April 13, 2011 § 2 Comments
To kick off the Poetry portion of this blog, and in honor of the two birds we defiled with citrus, roasted, tore apart, devoured, and boiled the bones of last week, I offer an old favorite by one of my earliest influences. I was introduced to Stephen Dobyns as an undergrad with his collection Cemetery Nights, which remains my favorite of his books and contains what is still one of my favorite similies of all time, which I
stole referenced in my own poem Celestial. In “Cemetery Nights V,” a ghost sees his former lover outside the cemetery catching a bus and wonders where she is going, if she can feel his attempts to get her attention, how she thinks of him. Dobyns answers that when she sits in his chair or drinks his favorite wine “she will recall his face but / much faded, like a favorite dress washed too often.” Nice, eh?
One reason I enjoyed Dobyns early on was that he’s not afraid of narrative (not surprising, since he’s perhaps better known for his novels), which gave young me license to experiment with a more prosey voice, character, story…. He also has a playful absurdist streak, which I always admire. I think specifically of his poem “Art, et Al,” in which a man continually interrupts a back-alley craps game by repeatedly running full-speed and head-first through the players and into a dumpster while ranting about “art.” The humor often serves to set up a more solemn punchline, much in same the way that Billy Collins or Tony Hoagland use it. Other times, they just stay absurd. To all the roasted, barbecued, poached, and rotisseried birds of my past, this one’s for you.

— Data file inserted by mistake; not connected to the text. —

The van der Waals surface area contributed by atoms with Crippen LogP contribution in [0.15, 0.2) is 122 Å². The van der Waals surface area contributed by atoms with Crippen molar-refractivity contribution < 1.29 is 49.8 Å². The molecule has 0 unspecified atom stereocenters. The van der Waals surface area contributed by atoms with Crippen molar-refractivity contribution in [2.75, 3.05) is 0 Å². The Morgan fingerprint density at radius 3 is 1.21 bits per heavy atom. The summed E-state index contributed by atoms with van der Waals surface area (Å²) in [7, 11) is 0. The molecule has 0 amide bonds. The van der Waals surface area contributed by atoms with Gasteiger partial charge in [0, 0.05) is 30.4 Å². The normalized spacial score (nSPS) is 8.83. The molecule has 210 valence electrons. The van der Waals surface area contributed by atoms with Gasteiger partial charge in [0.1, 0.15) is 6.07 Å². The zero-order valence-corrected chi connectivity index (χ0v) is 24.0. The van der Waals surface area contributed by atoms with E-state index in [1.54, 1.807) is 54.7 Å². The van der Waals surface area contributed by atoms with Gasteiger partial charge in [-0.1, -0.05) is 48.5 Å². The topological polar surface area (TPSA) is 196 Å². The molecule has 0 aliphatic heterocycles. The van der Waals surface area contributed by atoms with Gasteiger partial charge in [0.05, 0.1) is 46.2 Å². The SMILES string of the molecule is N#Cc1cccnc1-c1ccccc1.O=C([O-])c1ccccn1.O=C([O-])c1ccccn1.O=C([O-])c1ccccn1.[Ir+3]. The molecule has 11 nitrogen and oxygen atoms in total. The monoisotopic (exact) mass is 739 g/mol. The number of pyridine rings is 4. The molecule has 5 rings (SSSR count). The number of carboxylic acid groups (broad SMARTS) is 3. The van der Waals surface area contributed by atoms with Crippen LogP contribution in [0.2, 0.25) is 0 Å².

A man eats a chicken every day for lunch,
and each day the ghost of another chicken
joins the crowd in the dining room. If he could
only see them! Hundreds and hundreds of spiritual
chickens, sitting on chairs, tables, covering
the floor, jammed shoulder to shoulder. At last
there is no more space and one of the chickens
is popped back across the spiritual plain to the earthly.
The man is in the process of picking his teeth.
Suddenly there’s a chicken at the end of the table,
strutting back and forth, not looking at the man
but knowing he is there, as is the way with chickens.
The man makes a grab for the chicken but his hand
passes right through her. He tries to hit the chicken
with a chair and the chair passes through her.
He calls in his wife but she can see nothing.
This is his own private chicken, even if he
fails to recognize her. How is he to know
this is a chicken he ate seven years ago
on a hot and steamy Wednesday in July,
with a little tarragon, a little sour cream?
The man grows afraid. He runs out of the house
flapping his arms and making peculiar hops
until the authorities take him away for a cure.
Faced with the choice between something odd
in the world or something broken in his head,
he opts for the broken head. Certainly,
this is safer than putting his opinions
in jeopardy. Much better to think he had
imagined it, that he had made it happen.
Meanwhile, the chicken struts back and forth
at the end of the table. Here she was, jammed in
with the ghosts of six thousand dead hens, when
suddenly she has the whole place to herself.
Even the nervous man has disappeared. If she
had a brain, she would think she had caused it.
She would grow vain, egotistical, she would
look for someone to fight, but being a chicken
she can just enjoy it and make little squawks,
silent to all except the man who ate her,
who is far off banging his head against a wall
like someone trying to repair a leaky vessel,
making certain that nothing unpleasant gets in
or nothing of value falls out. How happy
he would have been to be born a chicken,
to be of good use to his fellow creatures
and rich in companionship after death.
As it is he is constantly being squeezed
between the world and his idea of the world.
Better to have a broken head–why surrender
his corner on truth?–better just to go crazy.